An estimated 160 people gathered at King’s parade this evening (13/03)Amy Howell

Content Note: This article contains detailed discussion of sexism and sexual violence, and brief mentions of death

Vigils have been held across the country this evening (13/03) in memory of Sarah Everard, a 33-year-old woman whose recent death has sparked renewed discussions around the issues of harassment and violence against women.

Remains found in Ashford, Kent on Wednesday (10/03) were identified as Everard’s yesterday (12/03), after she was kidnapped on March 3rd while walking home to Brixton from a friend’s house in Clapham. Wayne Couzens, a former Metropolitan Police officer, has appeared in court today (13/03) and been charged for her murder.

An online vigil was held after the High Court ruled that the vigils would be breaking the law due to coronavirus restrictions, although residents and students in Cambridge nonetheless gathered around King’s Parade in a show of solidarity.

A march took place in Cambridge earlier this evening, videos seen by Varsity confirmed, with police vans and officers visible in these clips.

One Cambridge resident who was involved in the march told Varsity that approximately 160 people were present, and said that “witness[ing] women feel the strength and courage to join us...really showcased the passion that we all feel.” They also described the events as “incredibly powerful,” adding that “there is no stronger message than standing together.”

When asked about the police response, they told Varsity that: “The police were present but treated the Vigil with respect. Two female officers even approached me to say that they were in support of what we were doing and, as women understand why we were present at Kings Parade.”

Signs and flowers have been placed along King’s parade, with messages of solidarity with Sarah Everard and women who have been subject to violence. One of these messages read: “For Sarah Everard, and all the other beautiful voices of our sisters silenced at the hands of violence and misogyny.”

Another expressed solidarity with “all those killed by police, who they trusted to keep them safe from harm.”

This comes as a YouGov survey earlier this week revealed that 97% of women aged 18-24 had been sexually harassed. This is alongside a survey from 2016, which found that 88% of female Cambridge students had experienced sexual harassment and groping on a night out in clubs.

Meanwhile a digital event took place via BigBlueButton, which was organised by student Mishti Ali. She told Huck: “I’m really angry about the event being cancelled. Protest is a human right, and a pandemic doesn’t affect that. I organised the event because Sarah’s case really touched my heart. It’s something that so many women face, and that shouldn’t be the case.”

The online vigil consisted of a series of speakers and women who, as Ali stated during the service, had “come together in defiance of a world that wants us to sit inside and take things as they are.” A minute of silence also took place during the service.

One attendee attendee of the online vigil said that 'the dream is walking home, simple as that'Amy Howell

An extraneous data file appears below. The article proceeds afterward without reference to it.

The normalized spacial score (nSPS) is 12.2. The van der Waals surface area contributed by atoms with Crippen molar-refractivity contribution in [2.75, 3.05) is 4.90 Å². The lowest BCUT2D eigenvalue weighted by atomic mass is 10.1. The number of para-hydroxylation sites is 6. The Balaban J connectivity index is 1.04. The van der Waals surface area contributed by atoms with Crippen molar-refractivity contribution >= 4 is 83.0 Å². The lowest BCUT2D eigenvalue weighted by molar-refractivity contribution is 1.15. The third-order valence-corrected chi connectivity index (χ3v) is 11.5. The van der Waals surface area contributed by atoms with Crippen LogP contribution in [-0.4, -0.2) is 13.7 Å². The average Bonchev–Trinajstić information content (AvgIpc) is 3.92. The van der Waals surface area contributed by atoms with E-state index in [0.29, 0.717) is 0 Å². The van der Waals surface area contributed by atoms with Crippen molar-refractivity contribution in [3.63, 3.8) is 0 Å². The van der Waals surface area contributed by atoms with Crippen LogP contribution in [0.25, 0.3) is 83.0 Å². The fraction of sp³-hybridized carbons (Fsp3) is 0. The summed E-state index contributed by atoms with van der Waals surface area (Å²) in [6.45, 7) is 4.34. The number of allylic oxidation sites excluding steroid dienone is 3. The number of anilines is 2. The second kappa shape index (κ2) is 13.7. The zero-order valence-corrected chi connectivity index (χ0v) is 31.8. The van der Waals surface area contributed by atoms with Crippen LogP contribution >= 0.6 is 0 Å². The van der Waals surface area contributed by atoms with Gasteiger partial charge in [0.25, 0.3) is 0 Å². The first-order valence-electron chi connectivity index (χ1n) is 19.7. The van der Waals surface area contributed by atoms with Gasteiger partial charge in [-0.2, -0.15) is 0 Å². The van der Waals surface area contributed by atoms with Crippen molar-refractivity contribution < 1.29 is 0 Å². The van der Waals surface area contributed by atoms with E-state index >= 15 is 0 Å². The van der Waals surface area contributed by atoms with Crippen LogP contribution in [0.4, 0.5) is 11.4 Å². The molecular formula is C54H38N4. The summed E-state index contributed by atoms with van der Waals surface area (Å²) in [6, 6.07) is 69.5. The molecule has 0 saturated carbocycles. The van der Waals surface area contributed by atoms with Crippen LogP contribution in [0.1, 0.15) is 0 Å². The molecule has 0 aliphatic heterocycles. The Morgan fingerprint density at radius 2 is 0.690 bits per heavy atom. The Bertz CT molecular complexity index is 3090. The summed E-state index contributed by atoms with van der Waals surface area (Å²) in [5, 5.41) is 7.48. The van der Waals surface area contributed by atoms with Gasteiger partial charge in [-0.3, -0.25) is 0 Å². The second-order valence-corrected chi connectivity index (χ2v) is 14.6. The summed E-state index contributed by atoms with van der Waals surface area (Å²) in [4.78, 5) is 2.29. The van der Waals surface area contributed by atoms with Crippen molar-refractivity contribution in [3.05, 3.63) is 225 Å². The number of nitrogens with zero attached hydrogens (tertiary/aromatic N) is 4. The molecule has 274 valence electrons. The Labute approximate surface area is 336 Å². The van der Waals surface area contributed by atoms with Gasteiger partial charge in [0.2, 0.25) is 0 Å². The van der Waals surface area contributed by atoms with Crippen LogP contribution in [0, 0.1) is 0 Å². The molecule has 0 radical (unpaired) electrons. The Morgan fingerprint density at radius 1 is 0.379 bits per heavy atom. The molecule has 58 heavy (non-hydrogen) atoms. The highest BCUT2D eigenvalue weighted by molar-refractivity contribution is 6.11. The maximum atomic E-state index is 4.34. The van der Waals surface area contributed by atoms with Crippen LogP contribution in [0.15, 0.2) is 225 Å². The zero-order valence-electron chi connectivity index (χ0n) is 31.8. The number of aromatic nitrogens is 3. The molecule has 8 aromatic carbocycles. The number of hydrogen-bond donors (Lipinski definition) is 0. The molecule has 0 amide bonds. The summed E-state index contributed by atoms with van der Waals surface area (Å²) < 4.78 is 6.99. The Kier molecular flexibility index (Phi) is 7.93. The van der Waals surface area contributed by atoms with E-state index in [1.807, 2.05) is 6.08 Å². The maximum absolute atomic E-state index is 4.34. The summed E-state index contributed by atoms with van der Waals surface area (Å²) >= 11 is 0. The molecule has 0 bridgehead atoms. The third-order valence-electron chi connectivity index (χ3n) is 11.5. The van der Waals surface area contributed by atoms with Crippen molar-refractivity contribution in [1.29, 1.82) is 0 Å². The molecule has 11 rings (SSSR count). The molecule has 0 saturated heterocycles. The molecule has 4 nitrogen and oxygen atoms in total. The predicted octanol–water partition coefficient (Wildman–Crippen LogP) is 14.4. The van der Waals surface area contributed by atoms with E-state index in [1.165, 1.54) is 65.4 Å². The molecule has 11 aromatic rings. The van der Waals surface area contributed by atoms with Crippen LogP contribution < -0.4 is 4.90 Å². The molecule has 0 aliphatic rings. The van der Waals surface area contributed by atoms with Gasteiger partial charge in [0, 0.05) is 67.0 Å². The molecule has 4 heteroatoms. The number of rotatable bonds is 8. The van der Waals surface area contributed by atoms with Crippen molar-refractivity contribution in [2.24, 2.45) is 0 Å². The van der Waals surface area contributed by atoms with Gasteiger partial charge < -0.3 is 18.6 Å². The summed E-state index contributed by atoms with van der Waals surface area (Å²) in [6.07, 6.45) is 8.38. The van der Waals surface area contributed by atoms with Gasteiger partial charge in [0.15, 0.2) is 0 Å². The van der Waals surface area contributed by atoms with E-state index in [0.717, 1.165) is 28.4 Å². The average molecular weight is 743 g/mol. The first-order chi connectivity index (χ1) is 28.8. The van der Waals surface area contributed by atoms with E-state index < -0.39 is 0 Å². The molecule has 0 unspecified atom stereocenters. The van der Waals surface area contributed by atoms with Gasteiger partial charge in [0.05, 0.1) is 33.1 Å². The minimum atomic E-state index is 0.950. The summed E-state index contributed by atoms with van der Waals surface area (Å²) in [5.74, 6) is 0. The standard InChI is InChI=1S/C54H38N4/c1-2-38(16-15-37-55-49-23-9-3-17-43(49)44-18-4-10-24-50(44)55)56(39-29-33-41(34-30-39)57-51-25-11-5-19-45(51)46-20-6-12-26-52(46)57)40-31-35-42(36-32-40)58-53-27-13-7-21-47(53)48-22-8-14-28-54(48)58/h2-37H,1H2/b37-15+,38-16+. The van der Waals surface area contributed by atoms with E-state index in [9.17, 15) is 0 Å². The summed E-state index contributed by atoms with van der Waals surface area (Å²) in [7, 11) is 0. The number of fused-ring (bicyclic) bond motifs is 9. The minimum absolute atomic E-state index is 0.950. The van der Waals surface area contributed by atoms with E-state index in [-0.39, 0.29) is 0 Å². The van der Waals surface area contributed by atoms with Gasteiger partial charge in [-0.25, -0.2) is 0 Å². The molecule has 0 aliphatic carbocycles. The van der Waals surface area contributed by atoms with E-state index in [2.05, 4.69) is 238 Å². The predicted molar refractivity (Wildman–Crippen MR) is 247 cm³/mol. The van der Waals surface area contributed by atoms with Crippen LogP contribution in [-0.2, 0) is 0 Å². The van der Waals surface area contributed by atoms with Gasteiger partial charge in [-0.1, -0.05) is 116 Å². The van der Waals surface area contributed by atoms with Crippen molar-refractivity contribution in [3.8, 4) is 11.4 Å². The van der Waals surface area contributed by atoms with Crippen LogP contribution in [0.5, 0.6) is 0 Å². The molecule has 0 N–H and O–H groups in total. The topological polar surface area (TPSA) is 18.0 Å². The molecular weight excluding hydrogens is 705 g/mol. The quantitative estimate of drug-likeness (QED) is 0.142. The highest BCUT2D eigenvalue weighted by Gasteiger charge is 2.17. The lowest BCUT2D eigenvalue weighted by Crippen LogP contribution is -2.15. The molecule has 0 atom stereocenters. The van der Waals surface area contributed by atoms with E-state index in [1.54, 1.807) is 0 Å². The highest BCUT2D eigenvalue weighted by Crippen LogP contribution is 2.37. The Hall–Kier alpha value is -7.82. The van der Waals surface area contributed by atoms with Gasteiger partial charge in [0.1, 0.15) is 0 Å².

During the online vigil, one student recalled how, as a fresher at the University, she was warned not to wear her puffer in public as students had previously been approached by men who recognised the College crest outside of College buildings upon their return.

Memorials have been set up across the UK, with a large carpet of flowers surrounding the bandstand on Clapham Common, and ribbons and notes tied to a fence in Glasgow’s Kelvingrove Park.

Despite the High Court ruling, hundreds of people have attended a memorial on Clapham Common, where crowds chanted ‘Sisters united will never be defeated.’ Lambeth Police explained: “The gathering at Clapham Common is unsafe. Hundreds of people are tightly packed together in breach of the regulations and risking public health.”

The police approached the scene of the vigil at around 6:30pm, with images of violence and police restraint being filmed and shared on Twitter as they attempted to disperse the gathering.

Notable figures such as Labour Leader Keir Starmer condemned these scenes of violence, tweeting: “The scenes in Clapham this evening are deeply disturbing. Women came together to mourn Sarah Everard - they should have been able to do so peacefully. I share their anger and upset at how this has been handled. This was not the way to police this protest.”

As well as nationwide vigils being moved online, Reclaim These Streets have encouraged doorstep vigils to be held at 9:30 PM tonight. Through their Twitter page, they encouraged people who would’ve attended an in-person event to instead light a candle on their doorsteps in remembrance of Sarah Everard and for all women affected by sexual violence.

Reclaim the Night is an annual march held in Cambridge,  facilitated by the SU Women’s Campaign. This year, in place of the physical rally, march and vigil, a virtual event was held by FLY and the Women’s Campaign. Held on Friday evening, this event created a safe space for discussion of sexual harassment and abuse, with speakers sharing their own experiences and expressing grief for Sarah Everard.

If you are affected by any of the issues raised in this article, the following organisations provide support and resources: